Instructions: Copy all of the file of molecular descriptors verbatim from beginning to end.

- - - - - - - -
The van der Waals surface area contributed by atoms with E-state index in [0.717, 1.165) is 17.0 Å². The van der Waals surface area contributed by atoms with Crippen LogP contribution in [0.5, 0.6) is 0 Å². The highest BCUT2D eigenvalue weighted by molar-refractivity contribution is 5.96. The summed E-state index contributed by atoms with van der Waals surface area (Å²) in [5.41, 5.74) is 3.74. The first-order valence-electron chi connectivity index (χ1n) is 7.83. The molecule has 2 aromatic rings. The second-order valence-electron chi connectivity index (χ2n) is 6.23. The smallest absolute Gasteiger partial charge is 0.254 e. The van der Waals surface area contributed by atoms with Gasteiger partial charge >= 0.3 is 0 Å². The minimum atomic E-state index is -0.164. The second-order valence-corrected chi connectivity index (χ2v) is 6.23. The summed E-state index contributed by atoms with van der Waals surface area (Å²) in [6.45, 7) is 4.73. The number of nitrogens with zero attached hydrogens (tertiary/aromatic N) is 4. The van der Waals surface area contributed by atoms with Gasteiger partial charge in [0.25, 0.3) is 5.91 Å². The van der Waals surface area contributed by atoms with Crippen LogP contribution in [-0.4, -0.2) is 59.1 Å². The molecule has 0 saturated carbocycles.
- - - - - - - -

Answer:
The van der Waals surface area contributed by atoms with E-state index in [0.717, 1.165) is 17.0 Å². The van der Waals surface area contributed by atoms with Crippen LogP contribution in [0.5, 0.6) is 0 Å². The highest BCUT2D eigenvalue weighted by molar-refractivity contribution is 5.96. The summed E-state index contributed by atoms with van der Waals surface area (Å²) in [5.41, 5.74) is 3.74. The first-order valence-electron chi connectivity index (χ1n) is 7.83. The molecule has 2 aromatic rings. The second-order valence-electron chi connectivity index (χ2n) is 6.23. The smallest absolute Gasteiger partial charge is 0.254 e. The van der Waals surface area contributed by atoms with Gasteiger partial charge >= 0.3 is 0 Å². The minimum atomic E-state index is -0.164. The second-order valence-corrected chi connectivity index (χ2v) is 6.23. The summed E-state index contributed by atoms with van der Waals surface area (Å²) in [6.45, 7) is 4.73. The number of nitrogens with zero attached hydrogens (tertiary/aromatic N) is 4. The van der Waals surface area contributed by atoms with Gasteiger partial charge in [0.25, 0.3) is 5.91 Å². The van der Waals surface area contributed by atoms with Crippen LogP contribution in [-0.4, -0.2) is 59.1 Å². The molecule has 0 saturated carbocycles.